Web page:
Black Sabbath’s Paranoid has a fantastic guitar riff. Per thinks the song itself is a little too pop for being a Black Sabbath track. The Rolling Stones is a gigantic riff band, Keith Richards is called The Human Riff. The Last Time has a very catchy riff which goes on in a loop in the verses. The hook was played by Brian Jones, not by Keith and so it’s assumed to be composed by Brian. When the guys start talking about Led Zeppelin it turns out that Sven had a weak moment in the ’80s and got a ZoSo tattoo, which symbolizes Jimmy Page. Jimmy is also a fantastic, tricky guitarist.

Pete Townshend from The Who is another riff king, having a great archive of incomparable guitar riffs. Pete has a completely unique style. After I Can’t Explain got played, Sven asks Per which he thinks the coolest guitar riff is written by Mr. G himself. Per says it’s Sleeping In My Car. PG tells the story of how he wrote the song. When they recorded the album Crash! Boom! Bang!, the record company missed a very strong song to have a lead single. So Per went home and wrote SIMC. He says he thought about Paul McCartney’s album, Ram which includes the song The Back Seat Of My Car. He found it catchy and included it in the lyrics of SIMC. Mr. G played the demo for the song at EMI with Anders Herrlin and Clarence Öfwerman and they liked the song from the beginning and thought it had a real power pop title.

AC/DC make damn good pop music. Per remembers he saw them live as the support act to Black Sabbath at Olympen in Lund, 1977. AC/DC were an unknown band back then, but they actually became much better than Black Sabbath. Their song Back In Black has an awesome guitar riff. Sex Pistols with God Save The Queen is at No. 4 on Per’s list. It has a deadly guitar riff, awesome lyrics and it’s a fab pop song. Per says he missed Sex Pistols playing live in Halmstad 1977. Mr. G already talked about this memory in a previous podcast episode, why he and MP didn’t go in and see the show. They thought it was a bit too dangerous there. Sven and Per talk about Mr. G’s Sex Pistols single collection and that there was a most expensive single in England ”Pretty Vacant” which was worth 13,000 GBP. But that’s not the copy Per has in his library.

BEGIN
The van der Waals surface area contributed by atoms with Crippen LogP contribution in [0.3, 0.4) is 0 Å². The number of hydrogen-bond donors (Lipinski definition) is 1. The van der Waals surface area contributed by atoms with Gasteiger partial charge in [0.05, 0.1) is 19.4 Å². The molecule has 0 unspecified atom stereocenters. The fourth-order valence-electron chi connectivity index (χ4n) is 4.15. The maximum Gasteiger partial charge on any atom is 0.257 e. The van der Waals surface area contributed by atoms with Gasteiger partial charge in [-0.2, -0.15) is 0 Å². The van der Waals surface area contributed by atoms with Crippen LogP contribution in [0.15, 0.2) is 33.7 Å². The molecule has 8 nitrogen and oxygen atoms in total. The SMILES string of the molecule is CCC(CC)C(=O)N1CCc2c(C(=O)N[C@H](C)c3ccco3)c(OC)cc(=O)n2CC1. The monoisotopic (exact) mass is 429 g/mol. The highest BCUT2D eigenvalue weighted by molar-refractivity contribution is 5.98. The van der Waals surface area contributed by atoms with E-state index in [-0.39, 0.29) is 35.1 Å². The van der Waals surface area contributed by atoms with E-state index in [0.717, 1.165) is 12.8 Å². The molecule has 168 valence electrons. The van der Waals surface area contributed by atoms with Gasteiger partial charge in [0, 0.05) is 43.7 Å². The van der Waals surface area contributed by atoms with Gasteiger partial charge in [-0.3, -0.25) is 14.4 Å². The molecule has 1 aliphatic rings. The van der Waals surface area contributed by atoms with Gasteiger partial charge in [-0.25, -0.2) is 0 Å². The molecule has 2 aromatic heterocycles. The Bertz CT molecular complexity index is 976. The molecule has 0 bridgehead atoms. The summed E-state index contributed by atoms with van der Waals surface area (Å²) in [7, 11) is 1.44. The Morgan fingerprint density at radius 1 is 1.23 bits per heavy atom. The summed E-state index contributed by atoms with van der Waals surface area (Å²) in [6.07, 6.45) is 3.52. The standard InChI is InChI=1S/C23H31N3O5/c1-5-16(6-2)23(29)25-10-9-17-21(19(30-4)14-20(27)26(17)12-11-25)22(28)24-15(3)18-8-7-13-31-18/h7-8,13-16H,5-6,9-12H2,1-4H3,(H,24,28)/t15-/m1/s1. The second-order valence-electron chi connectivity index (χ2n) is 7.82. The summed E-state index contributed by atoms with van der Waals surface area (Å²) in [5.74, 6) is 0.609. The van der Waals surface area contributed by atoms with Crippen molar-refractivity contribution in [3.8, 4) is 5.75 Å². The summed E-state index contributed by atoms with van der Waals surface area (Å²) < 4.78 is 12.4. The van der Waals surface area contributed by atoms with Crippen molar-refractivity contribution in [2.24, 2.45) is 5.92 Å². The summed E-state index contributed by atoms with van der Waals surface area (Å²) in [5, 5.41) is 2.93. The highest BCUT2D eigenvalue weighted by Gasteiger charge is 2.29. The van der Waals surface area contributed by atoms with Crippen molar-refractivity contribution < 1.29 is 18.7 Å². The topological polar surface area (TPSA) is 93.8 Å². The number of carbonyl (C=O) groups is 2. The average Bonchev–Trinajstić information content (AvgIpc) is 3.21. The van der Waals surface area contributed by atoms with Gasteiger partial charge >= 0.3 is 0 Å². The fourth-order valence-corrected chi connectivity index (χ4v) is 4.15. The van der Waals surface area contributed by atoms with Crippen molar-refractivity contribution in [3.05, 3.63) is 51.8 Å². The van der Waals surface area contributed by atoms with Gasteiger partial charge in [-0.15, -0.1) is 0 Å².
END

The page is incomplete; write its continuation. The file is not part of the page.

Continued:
No. 3 is You Really Got Me by The Kinks. It has a legendary guitar riff, a very sexy groove. The first guitar riff Per heard from The Kinks was however another one, in Till The End Of The Day. The funny thing about YRGM is that it was written by Ray Davies on piano, but he then thought it would work better on guitar. It’s a super cool production.

Here comes David Bowie at No. 2 with Rebel Rebel. It’s a wonderful song and has a fantastic, intelligent guitar riff. The hit sounds a bit outside of the album, Diamond Dogs. Per loves DD. There were no lyrics to the album and there was no Google at those times. Per finds it important to have the lyrics to be able to follow the text. He bought a kind of sheet music where he could follow the chords and got the lyrics as well. The songs on the album have very sophisticated texts. Rebel Rebel feels like it’s the end of Bowie’s glam period and it’s David himself who played the guitar in it. Per says it was an incredible shock when Bowie died, but his music lives on. He is Per’s biggest hero, he was a fantastic artist and he changed PG’s life.

Mr. G’s No. 1 guitar riff is in a one hit wonder song, Norman Greenbaum’s Spirit In The Sky. Per thinks it’s the coolest riff one has ever written. The song is a tribute to Jesus or something like that. The guitar sound and the whole production are fantastic. The producer of the song is Erik Jacobsen, who also produced e.g. Tim Hardin, The Lovin’ Spoonful and even Chris Isaak’s Wicked Game.

 

Is it really the last podcast in this series? Can’t be! This should go on and on for the rest of our lives! The good thing in the podcast is that you can listen to it again and again anytime. In case you want to listen to all episodes again, check our article including the link to each of the 10 parts. Enjoy!

Thanx Per and Sven for your enthusiasm and sharing it with us and thanx to Swedish Radio for the opportunity! Keep up the good thing!